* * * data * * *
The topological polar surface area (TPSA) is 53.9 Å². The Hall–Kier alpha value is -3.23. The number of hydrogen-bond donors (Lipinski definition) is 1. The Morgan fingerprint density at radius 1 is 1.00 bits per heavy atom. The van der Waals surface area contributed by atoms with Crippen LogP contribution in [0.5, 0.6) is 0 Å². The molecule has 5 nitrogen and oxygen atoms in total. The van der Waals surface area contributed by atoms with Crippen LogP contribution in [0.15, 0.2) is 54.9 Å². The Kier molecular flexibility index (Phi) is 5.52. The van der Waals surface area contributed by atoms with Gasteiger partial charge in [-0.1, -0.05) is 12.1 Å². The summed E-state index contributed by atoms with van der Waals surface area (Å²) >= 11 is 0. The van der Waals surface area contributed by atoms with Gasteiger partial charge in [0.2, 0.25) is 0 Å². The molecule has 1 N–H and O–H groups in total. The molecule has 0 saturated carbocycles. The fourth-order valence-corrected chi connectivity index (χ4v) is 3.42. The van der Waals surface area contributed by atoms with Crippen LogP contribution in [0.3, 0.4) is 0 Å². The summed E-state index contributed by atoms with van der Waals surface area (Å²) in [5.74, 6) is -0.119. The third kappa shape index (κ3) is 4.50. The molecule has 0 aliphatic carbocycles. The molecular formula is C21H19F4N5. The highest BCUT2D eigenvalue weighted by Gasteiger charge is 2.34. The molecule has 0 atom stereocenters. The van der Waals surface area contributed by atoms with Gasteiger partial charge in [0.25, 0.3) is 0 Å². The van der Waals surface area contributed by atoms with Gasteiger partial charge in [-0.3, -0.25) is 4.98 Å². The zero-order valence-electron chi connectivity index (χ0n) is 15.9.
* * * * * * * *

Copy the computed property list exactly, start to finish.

The topological polar surface area (TPSA) is 53.9 Å². The Hall–Kier alpha value is -3.23. The number of hydrogen-bond donors (Lipinski definition) is 1. The Morgan fingerprint density at radius 1 is 1.00 bits per heavy atom. The van der Waals surface area contributed by atoms with Crippen LogP contribution in [0.5, 0.6) is 0 Å². The molecule has 5 nitrogen and oxygen atoms in total. The van der Waals surface area contributed by atoms with Crippen LogP contribution in [0.15, 0.2) is 54.9 Å². The Kier molecular flexibility index (Phi) is 5.52. The van der Waals surface area contributed by atoms with Gasteiger partial charge in [-0.1, -0.05) is 12.1 Å². The summed E-state index contributed by atoms with van der Waals surface area (Å²) >= 11 is 0. The van der Waals surface area contributed by atoms with Gasteiger partial charge in [0.2, 0.25) is 0 Å². The molecule has 1 N–H and O–H groups in total. The molecule has 0 saturated carbocycles. The fourth-order valence-corrected chi connectivity index (χ4v) is 3.42. The van der Waals surface area contributed by atoms with Crippen LogP contribution in [0.3, 0.4) is 0 Å². The summed E-state index contributed by atoms with van der Waals surface area (Å²) in [5.74, 6) is -0.119. The third kappa shape index (κ3) is 4.50. The molecule has 0 aliphatic carbocycles. The molecular formula is C21H19F4N5. The highest BCUT2D eigenvalue weighted by Gasteiger charge is 2.34. The molecule has 0 atom stereocenters. The van der Waals surface area contributed by atoms with Gasteiger partial charge in [0.25, 0.3) is 0 Å². The van der Waals surface area contributed by atoms with Gasteiger partial charge in [-0.3, -0.25) is 4.98 Å². The zero-order valence-electron chi connectivity index (χ0n) is 15.9.